Found this great series of insights on movies on Youtube (the one linked to, on The Prestige, was especially good)
One of the absolutely bestexamples of synthesizing things that seem so different from each other, in this caseSnow Crash and Infinite Jest
I’m not sure if I agree with the conclusion in this piece, but I do think what’s covered in it is good stuff. Sample snippet:
And just as Smith’s friend says, this descent to righteousness is a habit—one of those habits of the heart, as Alexis de Tocqueville called them, that are essential to “the maintenance of a democratic republic in the United States.” In a nation founded on the suspicion of authority, in which the state church is no church at all, in which everyone may well be equally right (or just as disastrously wrong), ideologies inevitably wrestle each other to a standstill. But there is no arguing with the person suffering through no fault of his own; he’s been wronged, so he is right. The struggle for the moral high ground becomes, in remarkably short order, a race to the bottom.
Cautiously optimistic about a possible forthcoming movie adaption of Dune
AtlasObscura has a lot of interesting, weird stuff, like this bit about the “China girl” images that apparently used to be at the beginning of every movie reel.
I’ll admit I never knew about the man behind the “Hugo award”; and if you care about the Hugo award at all, you should read this piece, written by James Gleick (yes, that guy); would’ve used this image for the cover if I’d got to this item first.
February was the last month of any formal recovery; my physical therapy came to an end, and I can pretty much do most normal things now (except for climbing down stairs, that’s still a work in progress).
To celebrate my walking without a cast, we went to the Children’s Discovery Museum in San Jose (and ended up getting an annual pass; it remains to be seen whether we end up using it).
The big event of the month was our trip to San Diego (my first after the leg fracture in October), for four days.
We went to the zoo on the first day, which was lucky because after that the next two days had surprisingly stormy weather. We spent a great day at the Children’s Museum the next day, and at my brother’s place the next two days. Much fun was had by all 🙂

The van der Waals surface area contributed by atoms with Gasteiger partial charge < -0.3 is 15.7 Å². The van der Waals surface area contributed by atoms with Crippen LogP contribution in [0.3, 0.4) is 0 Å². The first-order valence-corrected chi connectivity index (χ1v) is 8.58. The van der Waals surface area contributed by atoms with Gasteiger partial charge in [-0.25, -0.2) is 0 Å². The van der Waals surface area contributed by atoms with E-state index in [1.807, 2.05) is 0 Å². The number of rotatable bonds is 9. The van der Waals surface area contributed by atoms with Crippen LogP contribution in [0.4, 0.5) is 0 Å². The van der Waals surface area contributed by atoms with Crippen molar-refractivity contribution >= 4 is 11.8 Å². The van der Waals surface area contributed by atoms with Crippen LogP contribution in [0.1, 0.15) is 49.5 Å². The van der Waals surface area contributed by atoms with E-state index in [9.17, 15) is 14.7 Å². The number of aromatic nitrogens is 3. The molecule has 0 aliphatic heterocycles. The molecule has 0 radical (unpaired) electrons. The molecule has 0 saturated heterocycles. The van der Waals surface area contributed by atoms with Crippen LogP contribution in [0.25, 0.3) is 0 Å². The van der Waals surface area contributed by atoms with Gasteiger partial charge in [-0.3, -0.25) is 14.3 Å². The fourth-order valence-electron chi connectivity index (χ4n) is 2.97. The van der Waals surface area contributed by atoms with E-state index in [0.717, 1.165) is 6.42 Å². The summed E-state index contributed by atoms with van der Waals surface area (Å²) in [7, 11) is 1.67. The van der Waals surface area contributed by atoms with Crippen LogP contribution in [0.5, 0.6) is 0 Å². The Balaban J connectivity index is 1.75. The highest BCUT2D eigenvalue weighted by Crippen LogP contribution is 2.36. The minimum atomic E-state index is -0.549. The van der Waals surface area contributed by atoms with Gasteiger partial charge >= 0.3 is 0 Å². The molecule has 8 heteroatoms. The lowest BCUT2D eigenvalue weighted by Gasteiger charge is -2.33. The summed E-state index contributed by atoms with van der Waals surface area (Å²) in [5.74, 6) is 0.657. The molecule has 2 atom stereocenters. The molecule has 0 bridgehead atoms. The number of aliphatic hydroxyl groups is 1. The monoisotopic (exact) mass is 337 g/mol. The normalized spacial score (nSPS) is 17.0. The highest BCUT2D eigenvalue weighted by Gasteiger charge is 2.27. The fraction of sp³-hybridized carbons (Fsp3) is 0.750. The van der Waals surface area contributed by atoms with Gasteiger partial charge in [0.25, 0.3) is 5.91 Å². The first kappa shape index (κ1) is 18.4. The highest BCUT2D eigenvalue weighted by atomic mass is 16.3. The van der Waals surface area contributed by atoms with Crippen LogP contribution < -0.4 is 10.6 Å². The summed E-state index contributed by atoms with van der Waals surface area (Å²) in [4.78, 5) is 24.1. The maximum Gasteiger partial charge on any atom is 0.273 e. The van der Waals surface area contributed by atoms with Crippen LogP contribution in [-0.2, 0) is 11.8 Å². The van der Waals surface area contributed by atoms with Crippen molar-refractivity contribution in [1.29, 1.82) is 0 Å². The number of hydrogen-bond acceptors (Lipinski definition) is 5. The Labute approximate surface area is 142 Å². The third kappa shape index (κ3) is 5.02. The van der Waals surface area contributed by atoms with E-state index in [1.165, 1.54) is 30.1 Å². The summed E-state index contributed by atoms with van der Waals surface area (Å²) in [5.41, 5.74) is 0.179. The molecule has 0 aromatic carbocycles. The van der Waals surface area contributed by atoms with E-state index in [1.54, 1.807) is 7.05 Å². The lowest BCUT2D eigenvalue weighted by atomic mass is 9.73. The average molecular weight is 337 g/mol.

This may only be interesting from a curation/archival point of view, but still: the folks at the “Long Now Foundation” (responsible for that big clock) have a “Manual for Civilization”, which is their canonical list of fundamental books as per various Science Fiction authors, artists, etc.
“The syntactical nature of reality, the real secret of magic, is that the world is made of words. And if you know the words that the world is made of, you can make of it whatever you wish.”
“Culture is the effort to hold back the mystery, and replace it with a mythology.”
I got to know about “Christmas Tree Worms” after seeing the photos someone took on a coral reef dive (there’s no end to weird stuff in the sea).
I don’t have time to really play console games any more (sigh!), but I can still drool. Though now I care less about “Call of Duty”, and more about stuff that has a compelling narrative. A leading contender here is “No Man’s Sky”, and here is NPR’s literary perspective on it.
Hypertext and interactive fiction is a recent fad of mine, so I found this article interesting, since it asks why we don’t have more hypertexts around (my own explanation is that this branch of fiction migrated from books, to video gaming instead).
Finally, I wasn’t sure whether to file this under the ‘science’ or ‘art’ category, and I chose the latter because it just looked so freaking gorgeous: a renaissance-era geometry book! Here is an example:
List is somewhat in flux because my, um, note-taking system was badly used the last several weeks. There was a lot of other interesting stuff, which is just … lost.
A reminder that none of this means anything, it’s a rough catalogue of “some stuff I came across over a month”, that’s all.
I’ve slowly started using my leg more and more, going from 0 to 25 to 75 to 100 percent of body weight allowed on it. This meant a bunch of small milestones, such as climbing the stairs, carrying something in my hand while I walk, etc.
We had some plans for Christmas, but we all fell sick with a stomach infection in the last week, which was bad for morale. Luckily, we recovered in time to enjoy the last few days of vacation time, and played a lot with Tara at home.
both Tara and I got a haircut on the same day
had whisky for the first time in two and a half months